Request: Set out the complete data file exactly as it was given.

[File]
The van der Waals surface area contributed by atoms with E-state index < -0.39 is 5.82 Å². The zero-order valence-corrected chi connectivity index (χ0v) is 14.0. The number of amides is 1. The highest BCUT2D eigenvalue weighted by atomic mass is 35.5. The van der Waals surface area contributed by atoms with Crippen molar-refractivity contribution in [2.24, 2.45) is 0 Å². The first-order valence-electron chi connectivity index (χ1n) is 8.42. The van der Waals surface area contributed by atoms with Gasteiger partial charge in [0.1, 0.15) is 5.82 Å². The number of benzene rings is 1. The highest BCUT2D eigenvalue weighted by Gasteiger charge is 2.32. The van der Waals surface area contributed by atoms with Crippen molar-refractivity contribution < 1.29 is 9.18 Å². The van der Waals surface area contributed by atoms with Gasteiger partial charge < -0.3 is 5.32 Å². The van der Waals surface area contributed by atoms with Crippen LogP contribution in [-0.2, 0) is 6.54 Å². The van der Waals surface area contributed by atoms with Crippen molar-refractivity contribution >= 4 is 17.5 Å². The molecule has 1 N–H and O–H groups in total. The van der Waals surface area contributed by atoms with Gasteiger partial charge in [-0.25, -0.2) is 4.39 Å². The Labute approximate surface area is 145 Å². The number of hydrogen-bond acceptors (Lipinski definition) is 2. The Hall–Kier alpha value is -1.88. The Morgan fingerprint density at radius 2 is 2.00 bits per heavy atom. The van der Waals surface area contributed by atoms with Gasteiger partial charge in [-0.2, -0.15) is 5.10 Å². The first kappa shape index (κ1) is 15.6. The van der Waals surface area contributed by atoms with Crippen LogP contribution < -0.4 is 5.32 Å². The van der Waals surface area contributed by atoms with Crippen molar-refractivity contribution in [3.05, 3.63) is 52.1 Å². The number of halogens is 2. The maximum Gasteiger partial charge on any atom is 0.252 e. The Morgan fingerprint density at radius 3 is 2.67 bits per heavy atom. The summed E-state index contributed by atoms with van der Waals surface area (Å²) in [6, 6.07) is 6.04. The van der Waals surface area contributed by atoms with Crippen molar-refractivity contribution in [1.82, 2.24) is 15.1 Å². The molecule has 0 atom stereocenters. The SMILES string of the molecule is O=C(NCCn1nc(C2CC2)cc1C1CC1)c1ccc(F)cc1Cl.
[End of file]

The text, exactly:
The van der Waals surface area contributed by atoms with E-state index < -0.39 is 5.82 Å². The zero-order valence-corrected chi connectivity index (χ0v) is 14.0. The number of amides is 1. The highest BCUT2D eigenvalue weighted by atomic mass is 35.5. The van der Waals surface area contributed by atoms with Crippen molar-refractivity contribution in [2.24, 2.45) is 0 Å². The first-order valence-electron chi connectivity index (χ1n) is 8.42. The van der Waals surface area contributed by atoms with Gasteiger partial charge in [0.1, 0.15) is 5.82 Å². The number of benzene rings is 1. The highest BCUT2D eigenvalue weighted by Gasteiger charge is 2.32. The van der Waals surface area contributed by atoms with Crippen molar-refractivity contribution < 1.29 is 9.18 Å². The van der Waals surface area contributed by atoms with Gasteiger partial charge < -0.3 is 5.32 Å². The van der Waals surface area contributed by atoms with Crippen LogP contribution in [-0.2, 0) is 6.54 Å². The van der Waals surface area contributed by atoms with Crippen molar-refractivity contribution >= 4 is 17.5 Å². The molecule has 1 N–H and O–H groups in total. The van der Waals surface area contributed by atoms with Gasteiger partial charge in [-0.25, -0.2) is 4.39 Å². The Labute approximate surface area is 145 Å². The number of hydrogen-bond acceptors (Lipinski definition) is 2. The Hall–Kier alpha value is -1.88. The Morgan fingerprint density at radius 2 is 2.00 bits per heavy atom. The van der Waals surface area contributed by atoms with Gasteiger partial charge in [-0.2, -0.15) is 5.10 Å². The first kappa shape index (κ1) is 15.6. The van der Waals surface area contributed by atoms with Crippen LogP contribution < -0.4 is 5.32 Å². The van der Waals surface area contributed by atoms with Crippen molar-refractivity contribution in [3.05, 3.63) is 52.1 Å². The number of halogens is 2. The maximum Gasteiger partial charge on any atom is 0.252 e. The Morgan fingerprint density at radius 3 is 2.67 bits per heavy atom. The summed E-state index contributed by atoms with van der Waals surface area (Å²) in [6, 6.07) is 6.04. The van der Waals surface area contributed by atoms with Crippen molar-refractivity contribution in [1.82, 2.24) is 15.1 Å². The molecule has 0 atom stereocenters. The SMILES string of the molecule is O=C(NCCn1nc(C2CC2)cc1C1CC1)c1ccc(F)cc1Cl.